By Bob Rankin
Ahhh… the warm tonal attributes, those faint pops and crackles, the life-sized artwork, just the act of setting needle to groove, they all bring to mind an immersive experience of days gone by. Although advances in audio technology may bring about improved sound quality, they also result in a new set of difficulties that music enthusiasts must overcome.
With the appearance of compact discs (CD’s) in the early 1980’s, the production of vinyl records began its decline. Compact discs were not nearly as susceptible to degradation from repeated playback, dust and scratches. And as digital audio reproduction improved, the CD with its greater storage capacity, physical durability, and general portability, quickly became the preferred format, leaving vinyl records to slowly fade away.
The number of recordings that ceased to exist with the declining popularity of vinyl is huge. For some audiophiles, this presents a very real problem; because of the inherently fragile form of vinyl records, as well as the slight degeneration of sound quality that comes with every listen, not to mention the fact that many simply can not be replaced, owners of these relics often leave them unplayed for years at a time, collecting dust, and relying on nostalgia to fill the void.
But just as the compact disc was largely responsible for the demise of vinyl, it is this same medium that can help resurrect and preserve these analog veterans from deterioration and obscurity. Let’s look at several techniques for copying vinyl records to CD format.
There are a few all-in-one or combination systems that make it relatively easy to transfer your vinyl recordings to compact disc.
The Teac GF-350 Turntable CD Recorder Player (about US$250) offers simplicity, while the Audio Technica AT-LP2D-USB LP-to-Digital Recording System (about US$200) provides a kit to help you create CDs or MP3 files from vinyl recordings.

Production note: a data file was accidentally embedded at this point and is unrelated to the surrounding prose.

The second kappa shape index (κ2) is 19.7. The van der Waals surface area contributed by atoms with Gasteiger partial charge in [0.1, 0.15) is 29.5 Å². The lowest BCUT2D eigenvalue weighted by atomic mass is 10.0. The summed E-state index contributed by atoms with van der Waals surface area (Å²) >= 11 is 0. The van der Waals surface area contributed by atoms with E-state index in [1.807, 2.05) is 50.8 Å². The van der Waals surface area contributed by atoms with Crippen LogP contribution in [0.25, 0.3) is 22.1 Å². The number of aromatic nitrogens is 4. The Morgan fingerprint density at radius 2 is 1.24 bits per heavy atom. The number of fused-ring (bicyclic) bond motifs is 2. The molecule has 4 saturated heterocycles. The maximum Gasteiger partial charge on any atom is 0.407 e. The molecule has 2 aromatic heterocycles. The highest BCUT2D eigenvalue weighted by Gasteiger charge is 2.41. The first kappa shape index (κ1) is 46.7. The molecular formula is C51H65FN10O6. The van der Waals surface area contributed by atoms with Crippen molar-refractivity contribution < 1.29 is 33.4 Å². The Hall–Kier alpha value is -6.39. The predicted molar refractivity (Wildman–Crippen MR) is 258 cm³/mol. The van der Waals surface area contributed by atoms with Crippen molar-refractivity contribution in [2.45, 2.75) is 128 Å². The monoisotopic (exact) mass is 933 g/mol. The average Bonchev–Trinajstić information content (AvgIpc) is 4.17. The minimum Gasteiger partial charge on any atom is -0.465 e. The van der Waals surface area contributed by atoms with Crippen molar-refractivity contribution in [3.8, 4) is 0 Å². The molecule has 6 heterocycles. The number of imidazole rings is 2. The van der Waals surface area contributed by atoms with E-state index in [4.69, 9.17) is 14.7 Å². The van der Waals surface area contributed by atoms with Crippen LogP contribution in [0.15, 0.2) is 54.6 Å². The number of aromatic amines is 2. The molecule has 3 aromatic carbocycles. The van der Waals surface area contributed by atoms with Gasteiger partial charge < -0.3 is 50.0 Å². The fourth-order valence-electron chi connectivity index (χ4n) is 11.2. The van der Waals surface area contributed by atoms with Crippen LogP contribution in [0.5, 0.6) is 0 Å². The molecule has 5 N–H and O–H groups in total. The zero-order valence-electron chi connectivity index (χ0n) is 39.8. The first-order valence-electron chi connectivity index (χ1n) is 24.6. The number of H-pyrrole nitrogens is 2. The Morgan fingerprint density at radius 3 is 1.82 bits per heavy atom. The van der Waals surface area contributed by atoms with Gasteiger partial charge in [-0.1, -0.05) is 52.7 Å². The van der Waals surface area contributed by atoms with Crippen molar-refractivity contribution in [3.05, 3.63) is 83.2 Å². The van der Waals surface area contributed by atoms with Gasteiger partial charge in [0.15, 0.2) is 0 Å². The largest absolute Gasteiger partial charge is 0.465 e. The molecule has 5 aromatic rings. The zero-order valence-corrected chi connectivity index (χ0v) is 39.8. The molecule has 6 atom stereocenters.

Roll Your Own: Required Audio Components
Chances are, though, you already have the necessary hardware to breathe new life into your old records. Nearly every household has a computer with a writable CD drive (CD burner) that will accept CD-R (record-once) or CD-RW (rewritable) media. If you don’t have a CD burner, external CD-R/RW drives that connect with USB or Firewire cables are readily available, priced at US$30 and up.
Of course, a record player is also required. Thanks to the popularity of hip-hop and electronic music DJ cultures, there still remains a niche market for the production of turntables with both consumer and professional use in mind. Most lack built-in amplification, so a stereo amp or receiver is required to boost the signal from the player to the computer. If you need a turntable or receiver, you can find them at most large electronics stores, starting at around US $100.
Most turntables have a pair of red and white RCA output jacks, often accompanied by a grounding terminal. Connect the color-coded outputs from the turntable to the corresponding inputs on the stereo receiver using a stereo RCA cable, ideally one that includes a third wire with U-shaped connectors that can be secured to grounding terminal screws on each component.
Your stereo receiver should include a pair of main or auxiliary outputs, which need to be connected to your computer via either a stereo RCA or RCA to 1/8-inch cable, depending upon the inputs of your computer’s audio card.
NOTE: All of the techniques above apply equally well for transferring cassette tapes to CDs. Just substitute your cassette player for the turntable. If your cassette player does not have RCA-style audio outputs, use a 1/8-inch to RCA cable shown above.
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